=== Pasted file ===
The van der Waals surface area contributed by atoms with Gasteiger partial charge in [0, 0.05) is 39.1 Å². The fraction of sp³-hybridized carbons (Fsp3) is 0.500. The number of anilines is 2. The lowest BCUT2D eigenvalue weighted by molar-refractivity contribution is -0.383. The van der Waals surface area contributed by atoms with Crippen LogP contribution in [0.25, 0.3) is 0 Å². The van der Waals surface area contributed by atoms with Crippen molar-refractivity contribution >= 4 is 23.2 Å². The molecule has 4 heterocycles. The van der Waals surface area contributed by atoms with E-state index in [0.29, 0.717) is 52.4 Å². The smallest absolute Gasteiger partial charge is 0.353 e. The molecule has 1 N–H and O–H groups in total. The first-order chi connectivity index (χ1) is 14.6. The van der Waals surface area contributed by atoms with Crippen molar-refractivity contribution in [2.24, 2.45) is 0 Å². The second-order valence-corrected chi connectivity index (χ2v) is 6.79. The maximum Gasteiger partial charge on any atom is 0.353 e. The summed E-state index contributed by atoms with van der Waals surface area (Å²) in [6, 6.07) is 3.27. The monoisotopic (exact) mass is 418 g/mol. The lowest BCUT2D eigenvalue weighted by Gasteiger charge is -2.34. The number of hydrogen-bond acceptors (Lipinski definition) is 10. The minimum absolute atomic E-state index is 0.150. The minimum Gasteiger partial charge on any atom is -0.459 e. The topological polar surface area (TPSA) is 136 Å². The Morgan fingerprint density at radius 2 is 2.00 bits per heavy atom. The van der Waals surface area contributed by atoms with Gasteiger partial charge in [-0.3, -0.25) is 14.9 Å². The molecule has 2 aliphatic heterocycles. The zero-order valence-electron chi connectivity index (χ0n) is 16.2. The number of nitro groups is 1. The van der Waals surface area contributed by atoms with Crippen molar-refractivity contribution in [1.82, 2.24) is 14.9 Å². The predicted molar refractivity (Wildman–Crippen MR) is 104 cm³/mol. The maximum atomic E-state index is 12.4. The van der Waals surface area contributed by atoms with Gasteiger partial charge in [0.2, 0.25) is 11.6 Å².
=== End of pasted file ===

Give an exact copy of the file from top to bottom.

The van der Waals surface area contributed by atoms with Gasteiger partial charge in [0, 0.05) is 39.1 Å². The fraction of sp³-hybridized carbons (Fsp3) is 0.500. The number of anilines is 2. The lowest BCUT2D eigenvalue weighted by molar-refractivity contribution is -0.383. The van der Waals surface area contributed by atoms with Crippen LogP contribution in [0.25, 0.3) is 0 Å². The van der Waals surface area contributed by atoms with Crippen molar-refractivity contribution >= 4 is 23.2 Å². The molecule has 4 heterocycles. The van der Waals surface area contributed by atoms with E-state index in [0.29, 0.717) is 52.4 Å². The smallest absolute Gasteiger partial charge is 0.353 e. The molecule has 1 N–H and O–H groups in total. The first-order chi connectivity index (χ1) is 14.6. The van der Waals surface area contributed by atoms with Crippen molar-refractivity contribution in [2.24, 2.45) is 0 Å². The second-order valence-corrected chi connectivity index (χ2v) is 6.79. The maximum Gasteiger partial charge on any atom is 0.353 e. The summed E-state index contributed by atoms with van der Waals surface area (Å²) in [6, 6.07) is 3.27. The monoisotopic (exact) mass is 418 g/mol. The lowest BCUT2D eigenvalue weighted by Gasteiger charge is -2.34. The number of hydrogen-bond acceptors (Lipinski definition) is 10. The minimum absolute atomic E-state index is 0.150. The minimum Gasteiger partial charge on any atom is -0.459 e. The topological polar surface area (TPSA) is 136 Å². The Morgan fingerprint density at radius 2 is 2.00 bits per heavy atom. The van der Waals surface area contributed by atoms with Gasteiger partial charge in [-0.3, -0.25) is 14.9 Å². The molecule has 2 aliphatic heterocycles. The zero-order valence-electron chi connectivity index (χ0n) is 16.2. The number of nitro groups is 1. The van der Waals surface area contributed by atoms with Crippen molar-refractivity contribution in [1.82, 2.24) is 14.9 Å². The predicted molar refractivity (Wildman–Crippen MR) is 104 cm³/mol. The maximum atomic E-state index is 12.4. The van der Waals surface area contributed by atoms with Gasteiger partial charge in [0.2, 0.25) is 11.6 Å².